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Serving: United States

Soybeans — U.S. key export supplier

Weather problems are now thought to be factored into market prices. Grain supplies are adequate for short term demand. Export demand is driving the markets in feed and fiber. Ocean freight prices are increasing with oil prices making U. S. exports more expensive.


The United States will be the key supplier of soybean exports until the next South American harvest. Soybean prices find support from increased export demand. USDA export projections were increased 20 million bushels. Export inspections totaled 59.5 million bushels. China remains the largest buyer.

Palm oil supplies are tightening and that is soybean bullish. China has imported 41 million tons this crop year.

Corn quality problems are shifting demand to soy meal. Chickens on feed are still down 2 percent, but that is compared to 5 percent earlier in the year. Cattle on feed are up 5 percent four months in a row. That is fundamentally bullish for grain demand

Soybeans ending stock estimates were bearishly increased 95 percent at 270 million bushels. World ending stock estimates were increase 35 percent to 57.5 million tons. Yields are turning out slightly less than predicted. Export sales remain above average. Soybean crush was above expectations at 155 million bushels.


Quality problems are becoming a market factor for corn. The crop is only 54 percent harvested and most of that has high moisture. Diseases affecting feed use have been found in some corn. Test weights are lower than expected. Low quality corn is best suited for ethanol production.

Buyers are concentrating on soybeans and ignoring corn in the short term. Export inspections were disappointing at 22 million bushels. Total inspections for the year are 4.5 percent behind average. Export sales are lagging behind predictions.

Mexico bought 210,000 tons of U.S. corn last week. Farmer selling increases at $4. Wet infected corn is more difficult to place in storage. Chinese production is below average.


Wheat prices continue to follow the relative dollar value as compared to other currencies. Lower dollars increase exports but higher dollars decrease demand. The market sentiment is that investor commodity buying is overdone. Wheat pricing is due for correction.

Planting is near normal for winter wheat. The crop condition ratings remain above average. El Niño is causing drought in the southern hemisphere and rain in the northern.

Export sales barely met expectations. Some market analysts believe wheat prices are due for correction. India intends to increase wheat acres substantially next season. Export inspections were 15 million bushels. That is bearishly near the lower end of market expectations. Fundamentally world supplies exceed demand.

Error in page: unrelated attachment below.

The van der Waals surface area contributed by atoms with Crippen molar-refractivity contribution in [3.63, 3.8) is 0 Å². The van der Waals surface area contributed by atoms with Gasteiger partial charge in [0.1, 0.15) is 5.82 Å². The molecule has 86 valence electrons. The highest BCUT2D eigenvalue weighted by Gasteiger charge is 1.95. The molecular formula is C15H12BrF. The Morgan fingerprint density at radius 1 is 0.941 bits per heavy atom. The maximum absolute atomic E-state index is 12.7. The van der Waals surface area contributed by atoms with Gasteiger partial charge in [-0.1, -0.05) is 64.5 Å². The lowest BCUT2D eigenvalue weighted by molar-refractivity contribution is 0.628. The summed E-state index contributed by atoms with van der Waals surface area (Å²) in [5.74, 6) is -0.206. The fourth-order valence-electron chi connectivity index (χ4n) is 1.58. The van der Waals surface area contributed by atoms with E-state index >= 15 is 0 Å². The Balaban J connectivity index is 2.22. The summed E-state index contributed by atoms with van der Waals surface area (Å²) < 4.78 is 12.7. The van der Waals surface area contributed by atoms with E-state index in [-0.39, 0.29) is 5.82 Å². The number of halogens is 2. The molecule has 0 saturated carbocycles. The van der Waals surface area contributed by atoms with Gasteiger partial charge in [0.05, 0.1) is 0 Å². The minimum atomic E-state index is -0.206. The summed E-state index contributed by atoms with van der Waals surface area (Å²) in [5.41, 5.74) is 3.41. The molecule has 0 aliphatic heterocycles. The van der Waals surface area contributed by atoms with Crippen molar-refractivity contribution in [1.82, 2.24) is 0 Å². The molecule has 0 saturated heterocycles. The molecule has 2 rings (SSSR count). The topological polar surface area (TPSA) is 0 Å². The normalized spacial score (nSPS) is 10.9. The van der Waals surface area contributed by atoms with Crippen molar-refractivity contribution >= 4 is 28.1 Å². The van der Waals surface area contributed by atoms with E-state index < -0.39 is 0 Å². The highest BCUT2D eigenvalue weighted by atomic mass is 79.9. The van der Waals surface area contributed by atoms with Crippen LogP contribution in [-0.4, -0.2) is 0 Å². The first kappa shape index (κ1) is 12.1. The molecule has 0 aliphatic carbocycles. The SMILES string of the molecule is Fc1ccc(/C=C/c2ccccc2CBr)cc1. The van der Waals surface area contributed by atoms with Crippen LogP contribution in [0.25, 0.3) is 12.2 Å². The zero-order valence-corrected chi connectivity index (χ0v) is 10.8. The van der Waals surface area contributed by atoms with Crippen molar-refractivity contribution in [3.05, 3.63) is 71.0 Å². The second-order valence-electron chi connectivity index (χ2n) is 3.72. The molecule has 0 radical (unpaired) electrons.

World rice demand has increased. A typhoon in the Philippines has ruined much of their rice crop. India has so much damage to their rice crop that they are now expected to import 1 million to 3 million tons of rice this year. The next Vietnam harvest will provide increased rice exports. Rice stored in Thailand is estimated at 6 million tons but they are not offering it for sale.

Export sales and vessel loadings are increased. USDA has reduced yield projections by 77 pounds per acre. Ending stock estimates are therefore 2.4 million hundredweight lower than previous estimates at 44.2 million. Latin American demand is expected to increase. If the government allows sales to Cuba prices will increase.


Cotton harvest is putting pressure on prices despite the fact that supplies are declining worldwide. Cotton markets are overbought in light of current demand. U.S. apparel imports are down 2.4 billion dollars for this market year. Cotton retail sales have increased 1.5 percent from last month. Cotton stocks registered for delivery were up to 457,851 bales.

Cotton prices continue to trade in a narrow range following world stock market pricing. India has cotton available for the Chinese market. Indian cotton is usually lower priced than U. S. cotton. That market factor is compounded by geographic proximity which allows lower freight cost for shipments from India to China.

Cotton fundamentals of supply and demand are turning more bullish as world supplies diminish. Export sales remain disappointing. Potential cotton production numbers continue to fall. Brazil has a smaller than anticipated cotton crop.


TAGS: Soybeans
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